CBS Sports Network Army broadcast team features Ben Holden on play-by-play, former coach Tom Bradley as the color commentary, Kristine Leahy as the sideline reporter and John Feinstein as essayist.

During each home game, CBS Sports Network sideline reporter Kristine Leahy will be joined by a cadet to aid in the broadcast.

The following cadets are schedule to appear during the 2013 season.

Morgan State: Craig Curry
Stanford: Kevin Carlin
Wake Forest: Emily Clemons
Eastern Michigan: Alex Jensen
Western Kentucky: Daniel Sauter

The Black Knights will wear only one uniform patch this year, the patch of the U.S. Army.

In past years, the uniforms have featured a different patch each week. Instead, the team will carry out a flag of a unique unit each week.

The Army jersey patch will remain for the season and helmet stickers to reflect the flag will be utilized.

Army will carry these unit flags for the upcoming season.

Morgan State - 1st Infantry Division, Fort Riley, Kan.
Ball State - 2nd Infantry Division, Uijongbu, South Korea
Stanford - 75th Ranger Regiment, Fort Benning, Ga.
Wake Forest - 82nd Airborne Division, Fort Bragg, N.C.
Louisiana Tech - 1st Cavalry Division, Fort Hood, Texas
Boston College - 10th Mountain Division, Fort Drum, N.Y.
Eastern Michigan - 3rd Infantry Division, Fort Stewart, Ga.
Temple - 1st Armored Division, Fort Bliss, Texas
Air Force - 4th Infantry Division, Fort Carson, Colo.
Western Kentucky - 101st Air Assault, Fort Campbell, Ky.
Hawai'i - 25th Infantry Division, Wahiawa, Hawai'i

Lieutenant General Robert L. Caslen, Jr. became the 59th Superintendent of the U.S. Military Academy at West Point on July 17, 2013.

Lt. Gen. Caslen graduated from the U.S. Military Academy in 1975. He earned master's degrees from Long Island University and Kansas State University.

Caslen earned varsity letters as a member of the football team in 1973 and 1974.

Previous to this assignment, Lt. Gen. Caslen served as the Chief of the Office of Security Cooperation-Iraq. His prior deployments and assignments include serving as the commander of the Combined Arms Center at Fort Leavenworth, Kan., the command that oversees the Command and General Staff College and 17 other schools, centers, and training programs located throughout the United States; commanding general of the 25th Infantry Division (Light) and commanding general of the Multi-National Division-North during Operation Iraqi Freedom; Commandant of Cadets for the U.S. Military Academy; Deputy Director for the War on Terrorism, J-5, The Joint Staff; Assistant Division Commander (maneuver), 3rd Infantry Division (Mechanized); Chief of Staff, 10th Mountain Division (Light); Chief of Staff, Combined Joint Task Force Mountain during Operation Enduring Freedom; Commander, 2nd Brigade, 101st Airborne Division (Air Assault); Chief of Staff, 101st Airborne Division (Air Assault); Senior Brigade C2 Observer/Controller, Operations Group, Joint Readiness Training Center; Commander, 1st Battalion, 14th Infantry, 25th Infantry Division (Light); Executive Officer to the Deputy Commander in Haiti during Operation Uphold Democracy; J-3 in Honduras for Joint Task Force Bravo; Brigade Operations Officer, 3rd Brigade, 101st Airborne Division (Air Assault); Executive Officer, 2nd Battalion, 187th Infantry, 101st Airborne Division (Air Assault) during Operations Desert Shield/Desert Storm.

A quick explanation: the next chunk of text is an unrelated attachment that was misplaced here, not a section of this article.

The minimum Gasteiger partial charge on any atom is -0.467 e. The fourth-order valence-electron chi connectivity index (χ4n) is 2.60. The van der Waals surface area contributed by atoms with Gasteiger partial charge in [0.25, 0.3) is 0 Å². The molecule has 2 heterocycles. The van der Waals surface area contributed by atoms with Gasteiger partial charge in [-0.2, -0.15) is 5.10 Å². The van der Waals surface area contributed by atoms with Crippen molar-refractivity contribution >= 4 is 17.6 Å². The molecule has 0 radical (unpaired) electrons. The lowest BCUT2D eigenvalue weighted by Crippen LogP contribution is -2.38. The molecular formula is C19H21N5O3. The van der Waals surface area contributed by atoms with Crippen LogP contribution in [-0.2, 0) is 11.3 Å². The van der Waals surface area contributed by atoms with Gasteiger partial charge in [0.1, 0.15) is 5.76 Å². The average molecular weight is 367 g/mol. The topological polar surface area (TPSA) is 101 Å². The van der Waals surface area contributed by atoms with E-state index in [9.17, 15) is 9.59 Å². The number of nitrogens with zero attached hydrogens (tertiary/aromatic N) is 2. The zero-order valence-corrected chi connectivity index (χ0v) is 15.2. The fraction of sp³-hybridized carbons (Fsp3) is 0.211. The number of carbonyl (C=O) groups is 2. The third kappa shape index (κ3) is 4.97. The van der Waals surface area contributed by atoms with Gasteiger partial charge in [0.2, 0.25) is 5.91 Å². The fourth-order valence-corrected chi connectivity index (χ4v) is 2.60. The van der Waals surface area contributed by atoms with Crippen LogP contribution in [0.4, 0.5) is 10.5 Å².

Lieutenant General Caslen's awards and decorations include the Distinguished Service Medal, the Defense Superior Service Medal with Oak Leaf Cluster, the Legion of Merit with four Oak Leaf Clusters, the Bronze Star Medal with two Oak Leaf Clusters, the Defense Meritorious Service Medal, and the Meritorious Service Medal with five Oak Leaf Clusters. He has earned the Combat Infantryman Badge, the Joint Chiefs of Staff Identification Badge, and is Airborne, Air Assault, and Ranger qualified.

While Army boasts five sets of brothers, there are four players with brothers who were recently commissioned from the U.S. Military Academy.

Freshman Seth Combs is the younger brother of Nate, last year's co-captain. Sophomore Jake  Peterson's brother, Zach, was a 2011 graduate while senior Justin Trimble is the third in his family to play for the Black Knights following Jeremy (2008) and Jordan (2010). Junior Mike Ugenyi's brother, Victor, is a 2009 graduate.

If Army is bowl eligible during the 2013 season, the Black Knights will participate in the San Diego Credit Union Poinsettia Bowl on Dec. 26 at Qualcomm Stadium in San Diego, Calif. Kickoff on ESPN is set for 9:30 p.m.

Army needs to have six wins prior to its game against Navy to qualify for the bowl game. It will oppose a team from the Mountain West Conference.